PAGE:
483 F2d 925 Brinlee v. United States

483 F.2d 925

Garland Rex BRINLEE, Jr., Appellant,
UNITED STATES of America, Appellee.

No. 73-1340.

United States Court of Appeals,
Eighth Circuit.

Aug. 31, 1973.

Albert A. Wolf, Bismarck, N. D., for appellant.

Nathan G. Graham, U. S. Atty., Tulsa, Okl., for appellee.

Before VAN OOSTERHOUT and MATTHES, Senior Circuit Judges, and WEBSTER, Circuit Judge.


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This case is before us on the Government's motion to dismiss defendant's timely appeal from his conviction by a jury on four counts of an indictment charging violation of 26 U.S.C. Secs. 5861(d), (f), 5871, and 18 U.S.C. Sec. 371, and the resulting sentences imposed aggregating twelve years. The motion is based upon the ground that the defendant Garland Rex Brinlee, Jr., escaped from the Oklahoma State Penitentiary where he was serving a state sentence on August 6, 1973, that he is at present a fugitive from justice. The sentences imposed in our present case are consecutive to the Oklahoma State sentence defendant is serving. Defendant through his court-appointed counsel has filed a response which does not contest defendant's status as a fugitive from justice.


In Molinaro v. New Jersey, 396 U.S. 365, 366, 90 S.Ct. 498, 498, 24 L.Ed.2d 586 (1970), the Court holds:


"No persuasive reason exists why this Court should proceed to adjudicate the merits of a criminal case after the convicted defendant who has sought review escapes from the restraints placed upon him pursuant to the conviction. While such an escape does not strip the case of its character as an adjudicable case or controversy, we believe it disentitles the defendant to call upon the resources of the Court for determination of his claims. In the absence of specific provision to the contrary in the statute under which Molinaro appeals, 28 U.S.C. Sec. 1257(2), we conclude, in light of the Smith and Bonahan decisions, that the Court has the authority to dismiss the appeal on this ground. The dismissal need not await the end of the Term or the expiration of a fixed period of time, but should take place at this time."


To like effect see Eisler v. United States, 338 U.S. 189 and 883, 69 S.Ct. 1453, 92 L.Ed. 1897 (1949); Smith v. United States, 94 U.S. 97, 24 L.Ed. 32 (1876).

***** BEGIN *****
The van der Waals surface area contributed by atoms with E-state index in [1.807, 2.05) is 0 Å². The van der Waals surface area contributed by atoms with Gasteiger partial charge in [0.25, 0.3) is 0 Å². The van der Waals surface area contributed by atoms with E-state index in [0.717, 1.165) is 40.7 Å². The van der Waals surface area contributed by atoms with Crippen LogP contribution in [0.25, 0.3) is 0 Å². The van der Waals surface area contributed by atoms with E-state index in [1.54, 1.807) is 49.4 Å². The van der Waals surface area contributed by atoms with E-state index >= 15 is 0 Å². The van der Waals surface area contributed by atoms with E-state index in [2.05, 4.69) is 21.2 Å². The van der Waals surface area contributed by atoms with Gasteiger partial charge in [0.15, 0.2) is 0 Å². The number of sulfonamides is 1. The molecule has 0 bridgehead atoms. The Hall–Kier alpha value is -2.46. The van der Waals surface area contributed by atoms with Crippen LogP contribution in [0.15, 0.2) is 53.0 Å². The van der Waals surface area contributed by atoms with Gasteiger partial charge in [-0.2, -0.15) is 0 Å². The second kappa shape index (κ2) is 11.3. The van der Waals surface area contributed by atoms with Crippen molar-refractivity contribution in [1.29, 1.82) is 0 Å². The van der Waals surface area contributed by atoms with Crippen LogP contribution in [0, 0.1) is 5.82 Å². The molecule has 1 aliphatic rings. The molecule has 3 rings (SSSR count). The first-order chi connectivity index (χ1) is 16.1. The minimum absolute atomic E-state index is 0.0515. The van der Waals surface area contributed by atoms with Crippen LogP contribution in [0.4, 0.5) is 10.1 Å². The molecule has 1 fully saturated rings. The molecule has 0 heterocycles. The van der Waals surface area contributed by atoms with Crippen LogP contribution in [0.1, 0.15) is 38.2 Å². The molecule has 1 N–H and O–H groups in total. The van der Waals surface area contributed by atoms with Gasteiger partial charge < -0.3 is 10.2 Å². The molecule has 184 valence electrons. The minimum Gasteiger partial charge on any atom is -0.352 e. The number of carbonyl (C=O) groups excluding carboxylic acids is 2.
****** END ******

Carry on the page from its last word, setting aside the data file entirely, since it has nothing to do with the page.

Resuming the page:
In Johnson v. Laird, 432 F.2d 77, 79 (9th Cir. 1970), the court quotes from Smith, supra, as follows:


"It is clearly within our discretion to refuse to hear a criminal case in error, unless the convicted party, suing out the writ, is where he can be made to respond to any judgment we render."

And then goes on to say:


"We recognize the difference between appeals to this court and discretionary writs of certiorari. We do not believe, however, that the Supreme Court's decision in Smith, supra, was based solely on the discretionary nature of writs of certiorari. Rather, we feel that the decision in Smith rests upon the inherent discretion of any court to refuse to hear the claim of a litigant who indicates that he will comply with that court's decree only if it is favorable."

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See United States v. Tremont, 438 F.2d 1202 (1st Cir. 1971); United States v. Dawson, 350 F.2d 396 (6th Cir. 1965); Stern v. United States, 249 F.2d 720 (2d Cir. 1957).


Upon the basis of the authorities hereinabove cited, it is ordered that this appeal be dismissed thirty days from the date of the filing of this order unless in the meantime defendant has submitted himself to the jurisdiction of the United States District Court or has been found and taken into custody by either state or federal officers.


In the event defendant is taken into custody, the United States Attorney shall immediately report such event to the court. If defendant is not taken into custody prior to the expiration of thirty days from the filing of this order, the United States Attorney shall promptly so advise the court. Upon receipt of a report that the defendant is still a fugitive, the Clerk is directed to dismiss this appeal.